And, speaking of that perfect flow to Currents — yes, it’s perfect, but it also doesn’t make it easy for you to wade in whatsoever. This is an album that starts off with a seven minute behemoth, then drops you into five tracks of psyched-out interstitials and balladry. (Technically, “The Moment,” the third track, moves at a faster clip, but something about its blissed-out, somewhat distant chorus makes it feel less like the track to follow an opener like “Let It Happen,” and more like the kind of thing most bands would save for the third act.) Really, the most uncustomary thing about Currents is that it feels like its halves are reversed, starting (after “Let It Happen”) slow and meditative, building to a second half that delivers more direct punches, and even a track that probably could’ve been fine at home on Lonerism (“Reality In Motion”). Lonerism, while never less than very good, hit you over and over with its sharpest gems through the middle of the record, then flagged a bit at the end. Currents is all the more stunning as an album because it starts with one massive release, then starts a slowburn build to a second half that itself works between releases and retreats of varying intensity, culminating in “New Person, Same Old Mistakes,” a closer with as much thematic weight — and sonic strength — to Currents’ identity as its opening counterpart in “Let It Happen.” One thing “Let It Happen” doesn’t let you know at all is that Parker somehow managed to go more pop while also crafting a record that goes closer to mood album territory than its breakthrough predecessor.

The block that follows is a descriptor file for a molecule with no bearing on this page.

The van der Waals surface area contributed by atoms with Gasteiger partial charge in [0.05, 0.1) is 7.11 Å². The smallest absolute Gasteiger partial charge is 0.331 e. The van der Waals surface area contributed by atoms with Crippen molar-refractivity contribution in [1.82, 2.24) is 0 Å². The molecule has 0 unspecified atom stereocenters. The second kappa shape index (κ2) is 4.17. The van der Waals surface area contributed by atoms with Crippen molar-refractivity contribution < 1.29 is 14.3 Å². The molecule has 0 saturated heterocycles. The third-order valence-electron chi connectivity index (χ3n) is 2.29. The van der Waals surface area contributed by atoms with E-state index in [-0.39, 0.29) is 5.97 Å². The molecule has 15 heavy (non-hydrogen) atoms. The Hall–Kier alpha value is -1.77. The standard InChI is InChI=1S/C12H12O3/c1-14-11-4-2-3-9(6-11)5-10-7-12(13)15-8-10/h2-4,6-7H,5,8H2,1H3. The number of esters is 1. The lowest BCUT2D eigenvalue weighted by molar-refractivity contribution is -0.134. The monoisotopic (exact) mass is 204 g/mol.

Of course, this is Tame Impala we’re talking about. Talk of small moments and restraint is all relative. Parker’s music is in perpetual bloom. Rarely is there a moment that isn’t drenched in production, that isn’t tailored with layers of sounds working together to get that transportive psychedelic vibe. Even mostly quieter, more contemplative tracks like “Yes, I’m Changing” and “Eventually” are almost impossibly dense. There are more dynamics, more push and pull, to Currents than the two other Tame Impala records, but compared to a lot of other records out there, it’s still an overwhelming listen. That’s one of the things that can be simultaneously challenging and immediately engaging about a Tame Impala record. There’s justso much. It’s pure, gratifying pleasure, a storm of the most impeccably curated sounds and decisions. Everything in its right place and all that, all in service of driving the natural chemicals in your body on overdrive. “Yes, I’m Changing” takes its time as the younger, more spaced-out brother to “‘Cause I’m A Man,” and “Past Life” is driven on spoken-word verses filtered out into robot voices, but it’s hard not to feel the endorphins coursing through you a little too strongly. There’s something about listening to a Tame Impala record the first few times that is akin to feeling too full from a good thing, from a too-sweet thing. While it might not be meant for any given afternoon, Parker’s commitment to filling his music with too much world-rupturing beauty part of what makes Tame Impala great.